When the head of Xbox, Phil Spencer, announced that the Xbox One would be getting backwards compatibility last year, there wasn't a single current gen console gamer left unimpressed. Xbox One owners were naturally cock-a-hoop at the prospect, while PS4 owners could only look on with jealous eyes - restricted to the PlayStation Now subscription service for the ability to play last-gen titles.
Nintendo fans will point out that the Wii U has been backwards compatible since the off, but they are now distracted by a new, upcoming console launch.
The Xbox One finally got the promised backwards compatibility last November, with 104 Xbox 360 games suddenly made available through software emulation. Disc or download versions could be played on the current machine for the first time, and even previous cloud saves could be continue.
Since then though, there has been a steady but slow drip feed of new titles added to the roster - with plenty of notable triple-A absentees. Many of the currently compatible games are first-party Microsoft titles, and the Grand Theft Autos and Skyrims of this world are seemingly pipe dreams for now.
What's more, where Xbox was once splurging out big lists of newly compatible games on a regular basis, that is no longer the case. There doesn't seem to be a regularity to the backwards compatibility strategy anymore.
Xbox One backwards compatibility process explained
So that's why, when we got the opportunity to talk to Spencer at the recent Xbox Spring Showcase event in San Francisco, we asked about backwards compatibility, why it takes so long to get games onto the supported list.
"[It's a long process] especially when you’re working with third-party games," he explained to us.
"If you put out something and it’s not running well, it will reflect negatively on the publisher. So we want to get approval from the third-parties before we release them.
"You also have to make sure it runs well in backwards compatibility mode. We have one of our testing team run through every level of the game, just to make sure that there is nothing not working exactly the way we expect."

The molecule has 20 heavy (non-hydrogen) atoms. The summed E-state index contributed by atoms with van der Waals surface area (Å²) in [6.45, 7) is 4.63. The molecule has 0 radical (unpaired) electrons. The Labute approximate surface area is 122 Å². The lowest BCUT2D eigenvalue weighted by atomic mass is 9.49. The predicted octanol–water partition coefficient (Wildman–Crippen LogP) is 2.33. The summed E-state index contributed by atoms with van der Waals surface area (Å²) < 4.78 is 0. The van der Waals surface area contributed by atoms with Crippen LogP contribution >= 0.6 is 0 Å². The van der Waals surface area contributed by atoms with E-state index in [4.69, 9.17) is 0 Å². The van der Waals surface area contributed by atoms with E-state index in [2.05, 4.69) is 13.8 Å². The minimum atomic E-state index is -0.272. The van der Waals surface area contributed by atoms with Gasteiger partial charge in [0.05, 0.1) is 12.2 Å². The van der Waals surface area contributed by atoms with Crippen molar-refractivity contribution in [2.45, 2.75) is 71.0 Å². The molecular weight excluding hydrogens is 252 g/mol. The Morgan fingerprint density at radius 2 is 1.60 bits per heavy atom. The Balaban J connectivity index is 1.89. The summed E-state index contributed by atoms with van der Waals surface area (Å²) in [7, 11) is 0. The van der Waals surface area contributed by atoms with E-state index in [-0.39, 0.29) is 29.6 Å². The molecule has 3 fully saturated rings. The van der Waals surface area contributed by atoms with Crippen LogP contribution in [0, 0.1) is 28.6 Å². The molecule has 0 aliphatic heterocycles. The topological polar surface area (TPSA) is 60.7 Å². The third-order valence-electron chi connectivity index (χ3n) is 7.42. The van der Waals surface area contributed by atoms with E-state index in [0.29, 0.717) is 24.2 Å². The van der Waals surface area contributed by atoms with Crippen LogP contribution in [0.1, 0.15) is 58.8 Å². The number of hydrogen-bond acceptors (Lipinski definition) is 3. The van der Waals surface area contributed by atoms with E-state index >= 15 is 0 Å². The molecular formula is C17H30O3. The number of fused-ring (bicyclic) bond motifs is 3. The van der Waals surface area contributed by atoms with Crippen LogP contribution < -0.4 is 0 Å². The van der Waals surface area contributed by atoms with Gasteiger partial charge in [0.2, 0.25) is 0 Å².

With a game like Fallout 3, which is already available, Skyrim or Grand Theft Auto IV, that could take some time.
"Some of these games are big. You can imagine going through some of these games and making sure they run. It’s the publisher’s right to be sure the game plays as well if not better," he added.
"Think about a game like Fallout 3 and you just go 'wow', right? The support from the publishers has been good."
Another reason that you might not see your favourite game hit the list is that the publisher might have other plans for it - especially third-party publishers sitting on massive titles.
"There are some instances where people are doing HD remakes of their back catalogue as well, so they might not want the HD remake and the backwards compatible version to come out at the same time," he explained.
"Everybody’s going to make their own business decisions, but overall I’ve been pleased with the support."
Xbox One backwards compatibility release schedule
As for the switch from a monthly release list to a less regimented plan, Spencer told us that the new system benefits Xbox One owners more because the company's adds new games everytime they are ready, rather than hold onto them for a particular release schedule.
"We’ve shifted away from releasing 10-20 games a month, like we were doing, because people were asking for them more frequently. So we decided we’d just release them when they’re done," he revealed.
"That does mean that from a PR standpoint that it doesn’t seem there’s a big bomb that drops all the time, but as they finish through the pipeline, the publisher’s approved it, the tester’s approved it, we’ll just release them ongoing. We’re probably close to 140 games now and it continues to grow. I feel good about that number.
"We only started in September."